Phase two

Phase two

Phase two

Despite steering one of Centum’s busiest mortgage brokerages through Canada’s most anxiety-ridden real estate market, Centum InTouch Mortgage Solutions owner Enza Venuto exudes a kind of motherly, pragmatic serenity that makes whoever she’s speaking to feel utterly protected. So it’s little surprise that Venuto’s clients keep coming back – they know that when they step into the InTouch office, their needs become hers.

Venuto’s approach is best described as one based on satisfaction – her own. She realized early in her career that she does her best work when she’s happy with her level of success. That might be anathema to many brokers: Why would you be happy with where you are today if you can close an extra deal tomorrow? But for Venuto, that endless drive for more that so many brokers maintain even after establishing highly successful businesses is a sign that their lives may be lacking something more important than loan volume.

“You can have all the money in the world, you can have all the glamour in the world, but if you’re not happy, what’s the point?” she says.

The golden handshake
It would be unfair to expect a broker new to the game to share Venuto’s relatively Zen perspective. She herself came to mortgages after a 25-year career in retail banking, where she concentrated on helping blue-collar clients pursue their dreams of homeownership. When CIBC bid Venuto farewell in 2000, she had no intention of leaving those clients behind. Within weeks of leaving the bank, she was working as a mortgage agent and laying the groundwork for her first brokerage.

It was in these early days that Venuto formed her surprisingly rare ‘enough is enough’ philosophy around earnings. As her family’s primary breadwinner, her goal was was simply to maintain the same level of income she had enjoyed at CIBC. She calculated that four or five mortgages a month would be enough. Anything more than that would be a bonus.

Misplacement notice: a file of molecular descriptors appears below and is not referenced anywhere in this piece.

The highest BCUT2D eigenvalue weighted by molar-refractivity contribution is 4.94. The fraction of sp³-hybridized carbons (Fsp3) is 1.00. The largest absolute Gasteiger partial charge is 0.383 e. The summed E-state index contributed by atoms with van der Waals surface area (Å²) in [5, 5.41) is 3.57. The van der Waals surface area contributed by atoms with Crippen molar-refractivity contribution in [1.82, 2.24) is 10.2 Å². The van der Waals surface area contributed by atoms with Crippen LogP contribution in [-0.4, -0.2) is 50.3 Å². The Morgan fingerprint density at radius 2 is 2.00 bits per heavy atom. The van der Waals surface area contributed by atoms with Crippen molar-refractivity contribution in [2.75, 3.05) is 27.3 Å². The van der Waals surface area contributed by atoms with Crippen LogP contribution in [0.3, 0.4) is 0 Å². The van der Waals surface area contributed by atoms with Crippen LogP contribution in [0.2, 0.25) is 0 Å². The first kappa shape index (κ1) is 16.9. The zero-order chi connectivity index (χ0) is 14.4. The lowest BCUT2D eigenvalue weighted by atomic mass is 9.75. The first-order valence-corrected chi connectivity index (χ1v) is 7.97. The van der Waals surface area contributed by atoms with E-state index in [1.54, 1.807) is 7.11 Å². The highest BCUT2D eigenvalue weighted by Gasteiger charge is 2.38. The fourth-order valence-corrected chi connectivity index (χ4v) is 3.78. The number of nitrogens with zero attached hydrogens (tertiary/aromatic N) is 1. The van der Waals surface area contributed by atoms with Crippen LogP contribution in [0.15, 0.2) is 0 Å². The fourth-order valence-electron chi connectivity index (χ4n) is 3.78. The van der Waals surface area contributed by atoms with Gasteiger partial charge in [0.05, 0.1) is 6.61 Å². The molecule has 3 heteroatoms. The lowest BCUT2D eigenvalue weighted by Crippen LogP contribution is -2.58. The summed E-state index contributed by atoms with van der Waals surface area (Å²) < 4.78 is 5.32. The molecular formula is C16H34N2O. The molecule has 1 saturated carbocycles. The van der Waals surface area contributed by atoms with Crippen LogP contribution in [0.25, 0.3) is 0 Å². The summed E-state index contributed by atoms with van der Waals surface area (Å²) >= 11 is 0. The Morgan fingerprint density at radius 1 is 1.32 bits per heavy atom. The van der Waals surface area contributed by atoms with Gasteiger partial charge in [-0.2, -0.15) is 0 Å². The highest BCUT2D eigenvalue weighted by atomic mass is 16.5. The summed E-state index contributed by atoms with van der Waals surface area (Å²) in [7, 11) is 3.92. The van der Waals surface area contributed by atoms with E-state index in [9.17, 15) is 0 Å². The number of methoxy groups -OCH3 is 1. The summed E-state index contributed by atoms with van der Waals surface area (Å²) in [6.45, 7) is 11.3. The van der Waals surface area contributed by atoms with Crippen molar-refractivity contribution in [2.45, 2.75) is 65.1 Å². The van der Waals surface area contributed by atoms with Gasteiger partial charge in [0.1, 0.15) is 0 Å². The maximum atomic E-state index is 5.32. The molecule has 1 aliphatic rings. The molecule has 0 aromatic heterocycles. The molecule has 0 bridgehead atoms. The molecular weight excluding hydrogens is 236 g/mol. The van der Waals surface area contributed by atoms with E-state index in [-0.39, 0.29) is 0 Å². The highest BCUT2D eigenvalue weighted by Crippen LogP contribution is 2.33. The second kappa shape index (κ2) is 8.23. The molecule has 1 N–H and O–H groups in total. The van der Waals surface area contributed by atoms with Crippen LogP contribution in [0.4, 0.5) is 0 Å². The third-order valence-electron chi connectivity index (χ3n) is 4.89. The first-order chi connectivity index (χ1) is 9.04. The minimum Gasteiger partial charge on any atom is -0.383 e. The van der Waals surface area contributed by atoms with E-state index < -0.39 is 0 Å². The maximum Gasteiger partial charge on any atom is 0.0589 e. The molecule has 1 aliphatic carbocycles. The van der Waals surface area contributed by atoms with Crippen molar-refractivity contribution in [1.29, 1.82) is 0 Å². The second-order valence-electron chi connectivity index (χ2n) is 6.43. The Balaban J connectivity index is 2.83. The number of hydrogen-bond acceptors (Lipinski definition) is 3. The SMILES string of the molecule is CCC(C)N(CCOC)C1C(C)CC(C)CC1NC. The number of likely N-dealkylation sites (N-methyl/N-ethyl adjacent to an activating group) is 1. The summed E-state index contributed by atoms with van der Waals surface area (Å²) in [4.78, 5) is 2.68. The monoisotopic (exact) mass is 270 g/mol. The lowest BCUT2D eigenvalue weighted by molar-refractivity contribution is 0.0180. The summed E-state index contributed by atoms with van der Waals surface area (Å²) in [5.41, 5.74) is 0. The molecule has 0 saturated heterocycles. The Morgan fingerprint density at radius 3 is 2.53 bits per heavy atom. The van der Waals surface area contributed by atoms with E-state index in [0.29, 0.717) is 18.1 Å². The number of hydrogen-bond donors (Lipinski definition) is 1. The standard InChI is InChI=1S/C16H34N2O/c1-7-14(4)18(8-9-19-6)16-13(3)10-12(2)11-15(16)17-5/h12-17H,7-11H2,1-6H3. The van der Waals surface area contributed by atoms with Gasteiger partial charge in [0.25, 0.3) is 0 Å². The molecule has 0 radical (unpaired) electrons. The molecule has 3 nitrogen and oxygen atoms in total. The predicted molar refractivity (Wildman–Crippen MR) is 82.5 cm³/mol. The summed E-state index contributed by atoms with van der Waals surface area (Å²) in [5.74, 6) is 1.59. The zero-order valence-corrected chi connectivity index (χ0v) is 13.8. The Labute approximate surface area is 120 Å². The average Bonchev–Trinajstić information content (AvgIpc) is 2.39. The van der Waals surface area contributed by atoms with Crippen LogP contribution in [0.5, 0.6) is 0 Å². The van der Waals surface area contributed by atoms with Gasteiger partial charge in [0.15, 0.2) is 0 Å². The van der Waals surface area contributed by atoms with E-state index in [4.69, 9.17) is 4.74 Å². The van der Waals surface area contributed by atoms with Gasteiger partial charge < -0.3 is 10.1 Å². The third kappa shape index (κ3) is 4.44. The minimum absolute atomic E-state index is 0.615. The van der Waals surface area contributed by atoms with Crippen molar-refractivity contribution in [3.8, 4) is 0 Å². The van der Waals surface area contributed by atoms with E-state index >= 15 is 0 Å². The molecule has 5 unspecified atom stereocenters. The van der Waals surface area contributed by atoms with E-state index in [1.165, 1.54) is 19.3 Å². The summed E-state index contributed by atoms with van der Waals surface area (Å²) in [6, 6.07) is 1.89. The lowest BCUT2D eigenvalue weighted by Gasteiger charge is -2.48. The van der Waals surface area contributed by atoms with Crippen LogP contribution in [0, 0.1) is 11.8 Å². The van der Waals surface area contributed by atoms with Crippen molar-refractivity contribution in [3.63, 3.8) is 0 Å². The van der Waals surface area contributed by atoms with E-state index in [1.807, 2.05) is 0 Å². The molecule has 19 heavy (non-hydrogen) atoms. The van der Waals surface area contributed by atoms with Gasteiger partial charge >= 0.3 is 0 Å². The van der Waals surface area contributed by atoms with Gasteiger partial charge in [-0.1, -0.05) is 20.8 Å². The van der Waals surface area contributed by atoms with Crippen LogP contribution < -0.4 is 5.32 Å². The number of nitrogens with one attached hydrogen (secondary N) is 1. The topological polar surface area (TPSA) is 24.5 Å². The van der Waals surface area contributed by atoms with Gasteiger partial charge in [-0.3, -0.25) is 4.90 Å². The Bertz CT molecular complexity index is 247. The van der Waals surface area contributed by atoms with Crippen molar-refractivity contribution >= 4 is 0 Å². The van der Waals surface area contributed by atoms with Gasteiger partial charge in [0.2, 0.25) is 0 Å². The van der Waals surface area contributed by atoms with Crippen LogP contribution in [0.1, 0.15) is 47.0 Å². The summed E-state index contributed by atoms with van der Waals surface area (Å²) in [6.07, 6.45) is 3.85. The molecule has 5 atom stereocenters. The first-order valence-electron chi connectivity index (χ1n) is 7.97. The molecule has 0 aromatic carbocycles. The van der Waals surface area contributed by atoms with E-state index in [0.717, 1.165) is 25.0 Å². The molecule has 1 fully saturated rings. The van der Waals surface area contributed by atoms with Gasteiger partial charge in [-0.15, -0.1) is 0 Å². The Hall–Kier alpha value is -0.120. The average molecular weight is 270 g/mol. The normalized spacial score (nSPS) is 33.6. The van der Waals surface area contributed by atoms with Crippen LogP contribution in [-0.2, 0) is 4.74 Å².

That’s the same outlook she’s asked her staff at InTouch to adopt: Decide what level of income you’ll be happy with and then work toward that. Don’t overreach; don’t sacrifice your personal life for money. Rather than limiting her agents’ growth, Venuto has found that asking them to work within reasonable parameters has allowed them to dedicate themselves entirely to the clients they have. As far as business models go, you could do a lot worse than one that has created scores of successful brokers and thousands of loyal clients.

“It’s all about what you want to achieve,” she says. “I wanted to be all about making a good living.”

Part of making a living that she was both happy with and proud of involved targeting business-for-self clients, still one of the most credit-challenged populations in Canada and still one of Venuto’s specialties. At CIBC, she saw firsthand how many independent business owners struggled to secure funding. Once her first brokerage, Centum Finding the Right Mortgage, was ready to roll, Venuto immediately began courting BFS clients, promoting herself as the broker to call when the banks say no.

In addition to the satisfaction that comes from pulling off difficult deals, Venuto knew that succeeding with BFS borrowers meant steady business. “Those clients will keep you for life,” she says.

Business-for-self deals often aren’t the most attractive to new brokers. Getting to know the ins and outs of a BFS client’s story can seem painfully time-consuming for someone rushing to build up a client base, and it’s a tall order for anyone lacking the proper training. But it’s a clientele Venuto says mortgage professionals would be wise to cater to, as their loyalty and willingness to provide referrals helped her generate $10 million worth of business in her first year. To date, she has brokered more than $2 billion in mortgages.

Size doesn’t matter
That total would be even higher if Venuto had felt a need to keep expanding, but her dedication to being the best has never required being the biggest. Twenty years into her career as a broker, Venuto still runs what is very much a family business. She works side by side with her sons, Claudio and Anthony, as part of a small team that allows her to get involved in every deal the company does.

That contact is critically important for Venuto, and it’s a major reason why InTouch has remained modest in size. As a company grows, the distance between a brokerage’s owner and its clients tends to expand. That wouldn’t do for Venuto, who works with one or both of her sons on every InTouch loan.

“I get to know what’s happening every moment – not just through the CRM,” she says. “That’s why I stayed small. It’s about the communication.”

Running a boutique brokerage has its challenges, but a lack of business hasn’t been one of them. Venuto closes between 15 and 20 deals a month, most of which come from referrals or repeat clients. There’s no battle between quality and quantity at InTouch – Venuto learned long ago that you can’t have one without first delivering the other.

Building a brokerage around the concept of happiness might be a tough sell in today’s competitive, expand-or-expire business environment. But Venuto’s ongoing success makes a strong case that there is power in being content.

“I don’t study other models of business at all,” she says. “But I wouldn’t make any changes because I’ve always done the same thing. At the end of the day, it’s what works for me and what makes me happy.”